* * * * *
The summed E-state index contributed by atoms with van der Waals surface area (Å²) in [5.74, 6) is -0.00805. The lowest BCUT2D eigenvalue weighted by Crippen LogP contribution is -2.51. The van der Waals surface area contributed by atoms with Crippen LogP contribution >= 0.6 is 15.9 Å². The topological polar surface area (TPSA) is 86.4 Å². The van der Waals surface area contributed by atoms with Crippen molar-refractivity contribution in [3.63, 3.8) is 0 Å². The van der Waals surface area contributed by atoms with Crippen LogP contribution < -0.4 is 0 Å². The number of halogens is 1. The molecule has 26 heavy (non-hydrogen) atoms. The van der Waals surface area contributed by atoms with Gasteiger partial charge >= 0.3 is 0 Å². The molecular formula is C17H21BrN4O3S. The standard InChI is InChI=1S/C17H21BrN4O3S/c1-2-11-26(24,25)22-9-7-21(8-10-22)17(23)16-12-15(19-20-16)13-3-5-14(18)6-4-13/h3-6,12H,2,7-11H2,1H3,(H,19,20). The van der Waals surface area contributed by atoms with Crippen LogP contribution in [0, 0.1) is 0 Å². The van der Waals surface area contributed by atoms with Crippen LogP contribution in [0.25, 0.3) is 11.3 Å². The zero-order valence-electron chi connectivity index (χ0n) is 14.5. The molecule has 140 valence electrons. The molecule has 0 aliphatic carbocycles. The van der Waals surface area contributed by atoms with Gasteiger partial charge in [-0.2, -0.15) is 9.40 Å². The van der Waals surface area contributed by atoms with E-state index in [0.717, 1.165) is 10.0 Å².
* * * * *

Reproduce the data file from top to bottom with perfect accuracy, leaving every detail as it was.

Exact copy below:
The summed E-state index contributed by atoms with van der Waals surface area (Å²) in [5.74, 6) is -0.00805. The lowest BCUT2D eigenvalue weighted by Crippen LogP contribution is -2.51. The van der Waals surface area contributed by atoms with Crippen LogP contribution >= 0.6 is 15.9 Å². The topological polar surface area (TPSA) is 86.4 Å². The van der Waals surface area contributed by atoms with Crippen molar-refractivity contribution in [3.63, 3.8) is 0 Å². The van der Waals surface area contributed by atoms with Crippen LogP contribution < -0.4 is 0 Å². The number of halogens is 1. The molecule has 26 heavy (non-hydrogen) atoms. The van der Waals surface area contributed by atoms with Gasteiger partial charge >= 0.3 is 0 Å². The molecular formula is C17H21BrN4O3S. The standard InChI is InChI=1S/C17H21BrN4O3S/c1-2-11-26(24,25)22-9-7-21(8-10-22)17(23)16-12-15(19-20-16)13-3-5-14(18)6-4-13/h3-6,12H,2,7-11H2,1H3,(H,19,20). The van der Waals surface area contributed by atoms with Crippen LogP contribution in [0, 0.1) is 0 Å². The van der Waals surface area contributed by atoms with Crippen LogP contribution in [0.25, 0.3) is 11.3 Å². The zero-order valence-electron chi connectivity index (χ0n) is 14.5. The molecule has 140 valence electrons. The molecule has 0 aliphatic carbocycles. The van der Waals surface area contributed by atoms with Gasteiger partial charge in [-0.2, -0.15) is 9.40 Å². The van der Waals surface area contributed by atoms with E-state index in [0.717, 1.165) is 10.0 Å².